Monday, August 02, 2010

Gary Shteyngart in Seattle, Ballard

Gary Shteyngart gave a reading from his new book in Ballard at the Sunset Tavern as part of The Stranger's "Verse Chapter Verse" series, with "Orkestar Zirkonium", a Klezmer band, book ending his reading. Shteyngart proved to be the same sort of cutting self, seeing through the bullshit, that he puts across in his books, taking the rather insipid questions from Paul Constant of the Stranger, who's, like, I'm guessing, twenty two years old? and providing some zinging commentary. The reading, from "Super Sad True Love Story", brought Shteyngart's storytelling back to the small stage, from, as the New York Times review that I just read a few days ago put it, the big stage of Absurdistan, back to the simple story of a few normal people in a somewhat exotic, yet homely, environment, in this case an immigrant household, with a couple meeting the folks, in post-apocalyptic America.

Orkestar Zirkonium were entertaining in a sad kind of way, a very sad kind of way. They're the typical white bread Eastern Europe infatuated Klezmer band who think that it's cool to don fedoras and try to sound exotic for American ears, in this case Seattleite ears in a Norwegian neighborhood. Well, they had to try. I think at the end when I left the singer was emoting in disconnected syllables strung together to sound vaguely herbrew-ish. They struck me as exactly the sort of people who Shteyngart savaged in "The Russian Debutante's Handbook".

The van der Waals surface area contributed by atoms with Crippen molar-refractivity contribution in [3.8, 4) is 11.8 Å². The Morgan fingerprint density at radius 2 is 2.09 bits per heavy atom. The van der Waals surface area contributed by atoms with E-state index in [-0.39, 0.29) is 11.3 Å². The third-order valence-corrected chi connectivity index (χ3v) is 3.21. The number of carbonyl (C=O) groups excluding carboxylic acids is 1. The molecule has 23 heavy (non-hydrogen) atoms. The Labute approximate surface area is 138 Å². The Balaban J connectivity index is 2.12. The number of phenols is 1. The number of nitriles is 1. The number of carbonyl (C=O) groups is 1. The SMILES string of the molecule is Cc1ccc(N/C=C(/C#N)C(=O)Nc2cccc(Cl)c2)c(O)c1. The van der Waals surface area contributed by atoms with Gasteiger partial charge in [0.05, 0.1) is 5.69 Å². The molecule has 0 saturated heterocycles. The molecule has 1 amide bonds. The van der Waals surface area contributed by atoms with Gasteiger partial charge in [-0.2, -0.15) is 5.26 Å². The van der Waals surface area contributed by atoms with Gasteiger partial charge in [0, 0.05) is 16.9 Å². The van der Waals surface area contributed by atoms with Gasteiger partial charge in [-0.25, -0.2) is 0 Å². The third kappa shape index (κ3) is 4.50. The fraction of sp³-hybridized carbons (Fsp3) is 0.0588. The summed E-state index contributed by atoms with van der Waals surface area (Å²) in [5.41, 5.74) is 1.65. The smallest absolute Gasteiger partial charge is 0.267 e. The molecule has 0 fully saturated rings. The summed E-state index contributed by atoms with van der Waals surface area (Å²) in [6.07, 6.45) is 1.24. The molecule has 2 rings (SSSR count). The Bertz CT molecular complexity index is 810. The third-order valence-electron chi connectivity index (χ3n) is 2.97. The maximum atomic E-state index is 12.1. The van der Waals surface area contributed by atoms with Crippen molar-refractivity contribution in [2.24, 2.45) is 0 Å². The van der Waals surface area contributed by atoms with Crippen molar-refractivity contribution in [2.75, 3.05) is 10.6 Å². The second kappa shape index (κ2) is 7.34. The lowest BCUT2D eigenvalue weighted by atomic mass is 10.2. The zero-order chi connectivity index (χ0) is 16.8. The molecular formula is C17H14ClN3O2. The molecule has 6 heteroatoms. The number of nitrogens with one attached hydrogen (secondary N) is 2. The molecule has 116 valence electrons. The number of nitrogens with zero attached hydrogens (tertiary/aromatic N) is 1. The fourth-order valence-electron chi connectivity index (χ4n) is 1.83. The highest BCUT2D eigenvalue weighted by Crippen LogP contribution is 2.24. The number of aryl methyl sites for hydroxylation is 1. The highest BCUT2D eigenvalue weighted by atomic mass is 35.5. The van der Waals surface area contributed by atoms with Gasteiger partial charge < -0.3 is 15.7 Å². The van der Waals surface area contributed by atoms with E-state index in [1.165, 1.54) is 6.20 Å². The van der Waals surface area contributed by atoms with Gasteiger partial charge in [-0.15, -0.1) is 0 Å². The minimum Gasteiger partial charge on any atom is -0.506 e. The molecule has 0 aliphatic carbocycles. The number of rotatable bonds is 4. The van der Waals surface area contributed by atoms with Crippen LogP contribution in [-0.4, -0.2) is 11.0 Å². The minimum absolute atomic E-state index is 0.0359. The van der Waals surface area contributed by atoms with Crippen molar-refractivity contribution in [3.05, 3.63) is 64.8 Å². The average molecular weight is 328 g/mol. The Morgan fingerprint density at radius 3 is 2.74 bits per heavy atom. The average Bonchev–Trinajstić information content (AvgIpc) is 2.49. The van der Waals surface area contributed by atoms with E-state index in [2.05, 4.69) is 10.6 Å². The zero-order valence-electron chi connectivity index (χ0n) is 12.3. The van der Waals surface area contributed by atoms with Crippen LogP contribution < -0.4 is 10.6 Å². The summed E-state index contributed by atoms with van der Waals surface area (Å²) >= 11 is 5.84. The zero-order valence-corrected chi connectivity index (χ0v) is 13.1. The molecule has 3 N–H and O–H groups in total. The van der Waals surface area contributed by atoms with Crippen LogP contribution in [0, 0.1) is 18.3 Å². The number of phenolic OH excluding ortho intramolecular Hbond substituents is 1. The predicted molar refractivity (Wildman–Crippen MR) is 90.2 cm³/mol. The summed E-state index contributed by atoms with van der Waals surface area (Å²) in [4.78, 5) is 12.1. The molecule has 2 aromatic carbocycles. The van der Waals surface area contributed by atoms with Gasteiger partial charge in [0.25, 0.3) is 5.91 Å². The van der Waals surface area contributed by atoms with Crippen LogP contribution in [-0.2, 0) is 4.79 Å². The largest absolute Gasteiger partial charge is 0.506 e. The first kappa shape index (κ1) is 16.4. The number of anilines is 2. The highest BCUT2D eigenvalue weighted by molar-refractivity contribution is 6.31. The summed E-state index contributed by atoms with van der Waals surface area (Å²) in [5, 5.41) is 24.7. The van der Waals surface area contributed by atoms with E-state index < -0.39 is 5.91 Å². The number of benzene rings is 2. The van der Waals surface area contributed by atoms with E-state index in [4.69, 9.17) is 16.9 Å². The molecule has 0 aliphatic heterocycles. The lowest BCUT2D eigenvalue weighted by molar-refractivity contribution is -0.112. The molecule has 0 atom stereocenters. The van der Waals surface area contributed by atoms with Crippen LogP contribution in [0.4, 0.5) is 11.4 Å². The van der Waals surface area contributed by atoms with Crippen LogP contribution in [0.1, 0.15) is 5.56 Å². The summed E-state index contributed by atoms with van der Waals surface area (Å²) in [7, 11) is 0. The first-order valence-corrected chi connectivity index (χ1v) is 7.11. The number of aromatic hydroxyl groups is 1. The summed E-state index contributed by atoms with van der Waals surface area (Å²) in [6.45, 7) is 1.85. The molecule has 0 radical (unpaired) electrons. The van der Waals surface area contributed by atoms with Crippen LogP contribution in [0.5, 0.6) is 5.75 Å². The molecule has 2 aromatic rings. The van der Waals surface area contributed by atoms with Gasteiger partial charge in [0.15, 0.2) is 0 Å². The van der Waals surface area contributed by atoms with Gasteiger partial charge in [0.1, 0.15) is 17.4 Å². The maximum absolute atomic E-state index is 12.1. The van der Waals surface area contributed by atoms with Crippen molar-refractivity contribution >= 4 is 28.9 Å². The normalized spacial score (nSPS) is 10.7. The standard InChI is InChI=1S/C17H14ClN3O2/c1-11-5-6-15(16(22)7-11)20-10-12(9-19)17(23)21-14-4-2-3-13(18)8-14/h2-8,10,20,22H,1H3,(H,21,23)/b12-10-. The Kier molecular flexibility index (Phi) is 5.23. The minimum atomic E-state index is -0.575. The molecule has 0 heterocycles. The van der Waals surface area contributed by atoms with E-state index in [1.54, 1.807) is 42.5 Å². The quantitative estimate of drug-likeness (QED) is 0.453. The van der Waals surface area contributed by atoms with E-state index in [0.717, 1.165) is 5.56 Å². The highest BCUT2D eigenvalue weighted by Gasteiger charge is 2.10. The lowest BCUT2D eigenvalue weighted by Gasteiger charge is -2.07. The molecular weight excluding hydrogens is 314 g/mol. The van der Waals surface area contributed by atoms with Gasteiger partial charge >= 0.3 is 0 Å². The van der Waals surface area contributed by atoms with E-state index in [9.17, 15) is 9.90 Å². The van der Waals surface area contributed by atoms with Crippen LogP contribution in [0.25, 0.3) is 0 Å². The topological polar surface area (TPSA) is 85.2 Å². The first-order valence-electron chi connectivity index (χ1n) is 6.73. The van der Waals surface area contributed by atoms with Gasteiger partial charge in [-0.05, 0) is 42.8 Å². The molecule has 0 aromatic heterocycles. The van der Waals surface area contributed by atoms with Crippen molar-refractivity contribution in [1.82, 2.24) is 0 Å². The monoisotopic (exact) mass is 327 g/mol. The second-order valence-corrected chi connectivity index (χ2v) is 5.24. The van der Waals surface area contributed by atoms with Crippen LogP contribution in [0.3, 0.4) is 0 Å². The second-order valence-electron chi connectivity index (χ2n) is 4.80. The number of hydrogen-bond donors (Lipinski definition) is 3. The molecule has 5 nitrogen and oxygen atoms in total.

And Paul Constant, wonderful Paul Constant, who at twenty two years of age has had extensive experience as a 'bookseller'. My understanding of the term 'bookseller' is that it refers to someone who owns a bookshop and sells books. What Constant likely was was a clerk in a bookstore. There's a slight difference there, you know, between being an employee at Barnes & Noble who feels good about themselves because they've been told that they're now a 'bookseller' and a team member as opposed to a clerk and a cashier, and someone who answers questions, and someone who really has, say, fifteen years experience as an actual book dealer. But, be that as it may, Paul no doubt deserves the accolades that The Stranger gives him.

Anyways, a fun night out.






**Klezmer, it's Jewish and Eastern European, thus giving the performers a chance to fail in two areas simultaneously.

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